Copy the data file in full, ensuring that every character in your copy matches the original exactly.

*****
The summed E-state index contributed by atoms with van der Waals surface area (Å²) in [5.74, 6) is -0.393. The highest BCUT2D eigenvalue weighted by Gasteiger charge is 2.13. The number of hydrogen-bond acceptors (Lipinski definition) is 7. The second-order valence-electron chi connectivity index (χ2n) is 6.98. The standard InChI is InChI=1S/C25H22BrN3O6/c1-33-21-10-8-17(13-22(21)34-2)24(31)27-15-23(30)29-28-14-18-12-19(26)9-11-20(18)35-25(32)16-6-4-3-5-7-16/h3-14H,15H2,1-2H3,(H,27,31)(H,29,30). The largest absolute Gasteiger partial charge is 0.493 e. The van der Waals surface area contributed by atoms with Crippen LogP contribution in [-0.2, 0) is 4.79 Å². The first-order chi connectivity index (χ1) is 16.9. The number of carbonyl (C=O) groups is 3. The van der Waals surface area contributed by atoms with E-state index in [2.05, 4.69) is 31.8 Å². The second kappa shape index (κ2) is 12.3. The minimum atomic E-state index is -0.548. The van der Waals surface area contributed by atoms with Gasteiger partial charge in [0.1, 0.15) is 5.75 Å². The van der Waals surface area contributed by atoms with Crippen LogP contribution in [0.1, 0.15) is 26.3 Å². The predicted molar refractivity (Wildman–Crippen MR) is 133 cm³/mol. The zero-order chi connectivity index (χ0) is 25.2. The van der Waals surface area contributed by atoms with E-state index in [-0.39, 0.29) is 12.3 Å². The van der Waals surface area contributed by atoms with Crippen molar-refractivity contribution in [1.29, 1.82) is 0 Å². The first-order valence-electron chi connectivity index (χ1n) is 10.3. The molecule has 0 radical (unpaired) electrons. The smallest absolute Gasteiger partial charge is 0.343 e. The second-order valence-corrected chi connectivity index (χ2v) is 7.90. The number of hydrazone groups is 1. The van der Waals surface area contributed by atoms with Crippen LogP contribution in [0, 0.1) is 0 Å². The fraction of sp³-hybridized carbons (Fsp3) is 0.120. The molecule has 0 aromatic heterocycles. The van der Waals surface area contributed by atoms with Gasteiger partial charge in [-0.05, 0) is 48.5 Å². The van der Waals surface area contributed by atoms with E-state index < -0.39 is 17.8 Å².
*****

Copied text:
The summed E-state index contributed by atoms with van der Waals surface area (Å²) in [5.74, 6) is -0.393. The highest BCUT2D eigenvalue weighted by Gasteiger charge is 2.13. The number of hydrogen-bond acceptors (Lipinski definition) is 7. The second-order valence-electron chi connectivity index (χ2n) is 6.98. The standard InChI is InChI=1S/C25H22BrN3O6/c1-33-21-10-8-17(13-22(21)34-2)24(31)27-15-23(30)29-28-14-18-12-19(26)9-11-20(18)35-25(32)16-6-4-3-5-7-16/h3-14H,15H2,1-2H3,(H,27,31)(H,29,30). The largest absolute Gasteiger partial charge is 0.493 e. The van der Waals surface area contributed by atoms with Crippen LogP contribution in [-0.2, 0) is 4.79 Å². The first-order chi connectivity index (χ1) is 16.9. The number of carbonyl (C=O) groups is 3. The van der Waals surface area contributed by atoms with E-state index in [2.05, 4.69) is 31.8 Å². The second kappa shape index (κ2) is 12.3. The minimum atomic E-state index is -0.548. The van der Waals surface area contributed by atoms with Gasteiger partial charge in [0.1, 0.15) is 5.75 Å². The van der Waals surface area contributed by atoms with Crippen LogP contribution in [0.1, 0.15) is 26.3 Å². The predicted molar refractivity (Wildman–Crippen MR) is 133 cm³/mol. The zero-order chi connectivity index (χ0) is 25.2. The van der Waals surface area contributed by atoms with E-state index in [-0.39, 0.29) is 12.3 Å². The van der Waals surface area contributed by atoms with Crippen molar-refractivity contribution in [1.29, 1.82) is 0 Å². The first-order valence-electron chi connectivity index (χ1n) is 10.3. The molecule has 0 radical (unpaired) electrons. The smallest absolute Gasteiger partial charge is 0.343 e. The second-order valence-corrected chi connectivity index (χ2v) is 7.90. The number of hydrazone groups is 1. The van der Waals surface area contributed by atoms with Crippen LogP contribution in [0, 0.1) is 0 Å². The fraction of sp³-hybridized carbons (Fsp3) is 0.120. The molecule has 0 aromatic heterocycles. The van der Waals surface area contributed by atoms with Gasteiger partial charge in [-0.05, 0) is 48.5 Å². The van der Waals surface area contributed by atoms with E-state index < -0.39 is 17.8 Å².